Love in Action: Meeting Vulnerable Children & Their Needs At the Border


Whatever your political views about immigration, there are extremely vulnerable children who need your protection and your support.

If you have been following the news, you know that the United States has a new crisis on our southern border, where an unprecedented number of minors are now fleeing violence and crossing in to the United States—and alone.

A recent CNN report chronicles the crisis, which is categorized as one of epic proportions, and indicates that there is no end in sight. “The number of children making these journeys by themselves has doubled each year since 2010,” the report reads. “U.S. authorities estimate that between 60,000 and 80,000 children will seek safe haven from organized crime violence this year. Immigrant rights agencies project that number could soar to 130,000 next year.” The report goes on to say that some of the children are as young as 4, some with notes from parents pinned onto their clothes with information for how to contact relatives already living in the United States.

Not only is their journey to the United States dangerous, but they are also vulnerable to dangers such as human traffickers. In addition, many arrive ill and undernourished, and certainly afraid. The need is tremendous, but government and private agencies do not have the resources to properly care for this influx of so many vulnerable children. Many of the children in custody are being transferred to cities quite a distance away from the border to be able to house them until a decision can be made about where they will go next. But the living conditions available at the border with this surge have been, at the least, less than ideal.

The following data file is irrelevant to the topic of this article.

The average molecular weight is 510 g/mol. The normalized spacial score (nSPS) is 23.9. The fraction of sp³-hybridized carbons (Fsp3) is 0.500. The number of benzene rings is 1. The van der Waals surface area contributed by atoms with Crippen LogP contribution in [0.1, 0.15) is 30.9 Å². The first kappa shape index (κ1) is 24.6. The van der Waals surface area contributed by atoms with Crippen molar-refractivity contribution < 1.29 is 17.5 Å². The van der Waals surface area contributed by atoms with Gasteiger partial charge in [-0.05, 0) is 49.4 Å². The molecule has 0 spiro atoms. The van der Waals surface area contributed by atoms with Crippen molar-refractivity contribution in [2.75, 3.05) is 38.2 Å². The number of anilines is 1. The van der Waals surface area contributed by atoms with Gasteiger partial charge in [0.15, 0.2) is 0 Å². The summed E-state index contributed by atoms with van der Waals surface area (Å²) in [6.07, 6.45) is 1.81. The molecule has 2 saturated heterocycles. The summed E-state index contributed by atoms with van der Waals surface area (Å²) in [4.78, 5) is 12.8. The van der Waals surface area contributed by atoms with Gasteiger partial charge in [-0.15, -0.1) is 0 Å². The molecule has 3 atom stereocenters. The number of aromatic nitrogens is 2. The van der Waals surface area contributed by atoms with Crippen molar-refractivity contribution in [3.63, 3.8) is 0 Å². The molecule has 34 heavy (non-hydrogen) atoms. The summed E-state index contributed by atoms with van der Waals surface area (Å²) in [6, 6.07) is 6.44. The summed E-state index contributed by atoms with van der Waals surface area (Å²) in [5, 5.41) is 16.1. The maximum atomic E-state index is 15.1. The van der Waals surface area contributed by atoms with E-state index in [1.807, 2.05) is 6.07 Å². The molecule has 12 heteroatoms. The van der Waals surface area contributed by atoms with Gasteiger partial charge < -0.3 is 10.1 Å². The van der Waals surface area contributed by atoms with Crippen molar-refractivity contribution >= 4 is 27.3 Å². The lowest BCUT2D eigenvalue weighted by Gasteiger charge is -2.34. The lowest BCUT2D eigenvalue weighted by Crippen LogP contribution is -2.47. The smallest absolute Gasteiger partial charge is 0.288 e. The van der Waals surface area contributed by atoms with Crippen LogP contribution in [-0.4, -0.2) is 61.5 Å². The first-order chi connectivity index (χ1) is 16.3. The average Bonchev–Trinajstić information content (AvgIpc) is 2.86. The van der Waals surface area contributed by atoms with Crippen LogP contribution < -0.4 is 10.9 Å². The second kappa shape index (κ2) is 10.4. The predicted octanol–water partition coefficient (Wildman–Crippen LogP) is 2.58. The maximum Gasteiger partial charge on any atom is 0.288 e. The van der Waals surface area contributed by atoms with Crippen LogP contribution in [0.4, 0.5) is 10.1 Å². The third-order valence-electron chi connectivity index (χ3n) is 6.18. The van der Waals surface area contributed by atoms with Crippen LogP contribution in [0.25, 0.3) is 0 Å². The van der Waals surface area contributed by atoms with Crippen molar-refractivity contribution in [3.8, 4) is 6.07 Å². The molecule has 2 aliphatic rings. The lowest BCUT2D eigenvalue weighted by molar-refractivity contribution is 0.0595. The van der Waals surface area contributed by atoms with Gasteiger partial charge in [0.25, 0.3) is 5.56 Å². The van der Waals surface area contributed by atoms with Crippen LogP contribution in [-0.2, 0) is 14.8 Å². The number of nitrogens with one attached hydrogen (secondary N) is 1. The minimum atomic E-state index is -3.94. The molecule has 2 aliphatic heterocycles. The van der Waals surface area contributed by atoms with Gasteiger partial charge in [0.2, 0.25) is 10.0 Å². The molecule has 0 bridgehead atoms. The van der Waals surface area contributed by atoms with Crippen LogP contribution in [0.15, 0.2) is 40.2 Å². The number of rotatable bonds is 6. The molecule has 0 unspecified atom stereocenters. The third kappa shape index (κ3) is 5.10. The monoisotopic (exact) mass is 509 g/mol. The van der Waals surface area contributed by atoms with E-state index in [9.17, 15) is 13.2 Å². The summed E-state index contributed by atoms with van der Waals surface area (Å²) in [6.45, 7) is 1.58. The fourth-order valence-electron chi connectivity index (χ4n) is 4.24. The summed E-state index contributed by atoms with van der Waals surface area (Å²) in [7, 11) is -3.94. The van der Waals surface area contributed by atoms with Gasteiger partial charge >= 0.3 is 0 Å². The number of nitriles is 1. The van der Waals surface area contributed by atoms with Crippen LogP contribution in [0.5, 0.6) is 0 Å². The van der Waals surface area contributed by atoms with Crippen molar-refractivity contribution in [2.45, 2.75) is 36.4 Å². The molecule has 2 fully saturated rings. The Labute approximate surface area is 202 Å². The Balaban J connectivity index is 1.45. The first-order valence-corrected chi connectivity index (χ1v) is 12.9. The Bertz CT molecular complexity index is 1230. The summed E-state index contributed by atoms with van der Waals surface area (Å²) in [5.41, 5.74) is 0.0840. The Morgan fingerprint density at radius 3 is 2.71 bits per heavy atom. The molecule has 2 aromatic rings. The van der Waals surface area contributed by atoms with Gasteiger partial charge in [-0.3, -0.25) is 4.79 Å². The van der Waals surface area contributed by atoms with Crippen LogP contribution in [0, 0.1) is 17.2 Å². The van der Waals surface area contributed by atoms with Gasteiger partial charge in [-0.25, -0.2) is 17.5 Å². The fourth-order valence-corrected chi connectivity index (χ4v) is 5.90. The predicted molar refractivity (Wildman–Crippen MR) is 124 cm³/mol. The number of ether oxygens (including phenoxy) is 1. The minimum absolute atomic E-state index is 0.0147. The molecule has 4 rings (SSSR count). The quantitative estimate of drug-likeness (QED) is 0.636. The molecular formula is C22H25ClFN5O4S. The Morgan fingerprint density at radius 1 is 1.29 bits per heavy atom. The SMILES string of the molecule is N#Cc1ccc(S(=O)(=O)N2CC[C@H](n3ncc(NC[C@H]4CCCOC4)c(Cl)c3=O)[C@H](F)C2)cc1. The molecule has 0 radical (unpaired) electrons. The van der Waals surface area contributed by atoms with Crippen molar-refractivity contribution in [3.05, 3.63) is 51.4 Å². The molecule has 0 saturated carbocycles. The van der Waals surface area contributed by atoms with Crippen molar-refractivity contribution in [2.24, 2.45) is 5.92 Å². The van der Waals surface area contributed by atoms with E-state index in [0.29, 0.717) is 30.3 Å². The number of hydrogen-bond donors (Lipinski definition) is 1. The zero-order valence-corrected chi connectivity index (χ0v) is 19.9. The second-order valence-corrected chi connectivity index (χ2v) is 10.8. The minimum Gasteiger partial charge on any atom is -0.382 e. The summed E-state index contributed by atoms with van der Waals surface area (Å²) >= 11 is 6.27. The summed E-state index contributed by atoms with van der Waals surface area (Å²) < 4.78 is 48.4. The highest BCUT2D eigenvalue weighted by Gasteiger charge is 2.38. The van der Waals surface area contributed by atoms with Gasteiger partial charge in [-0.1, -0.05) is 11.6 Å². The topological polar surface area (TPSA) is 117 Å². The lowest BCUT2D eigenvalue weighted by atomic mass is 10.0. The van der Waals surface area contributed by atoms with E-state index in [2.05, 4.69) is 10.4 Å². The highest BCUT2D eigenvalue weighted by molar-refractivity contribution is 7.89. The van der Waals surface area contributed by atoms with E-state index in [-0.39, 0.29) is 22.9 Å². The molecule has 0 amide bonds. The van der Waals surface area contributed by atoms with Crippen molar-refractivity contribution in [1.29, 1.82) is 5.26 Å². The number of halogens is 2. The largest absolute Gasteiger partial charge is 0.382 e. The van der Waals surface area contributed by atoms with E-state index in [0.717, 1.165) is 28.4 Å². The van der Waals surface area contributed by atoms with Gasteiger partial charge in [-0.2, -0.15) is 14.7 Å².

Yes, fleeing across the border into the United States without permission is surrounded by many political issues, but God calls us to love the alien and refugee. And love is action. In addition, after learning more about why these children are seeking safety, I am even more convinced that we must try to help them. These children are leaving their families—often sent on this journey by their families—because in their own countries, young boys are forced to join gangs where they are in danger of being shot or killed as part of the gangs, or killed because they refuse to join a gang. Girls as young as 10 are being raped and killed. Families who work hard and can barely meet their child’s basic needs are being forced to pay large sums in “protection money” to the very same individuals threatening their family.

Whatever your political views about immigration, refugees and the current crisis in Central America these are extremely vulnerable children who need protection and support. The U.S. government has asked Bethany to give assistance, and we have prepared a team of our refugee program experts to determine what we can do to make a difference in the lives of these children, in addition to the services we already provide in the area. Please pray for the children crossing our borders, for our work, and for all agencies—private and government—striving to protect and care for “the least of these” in this current crisis.

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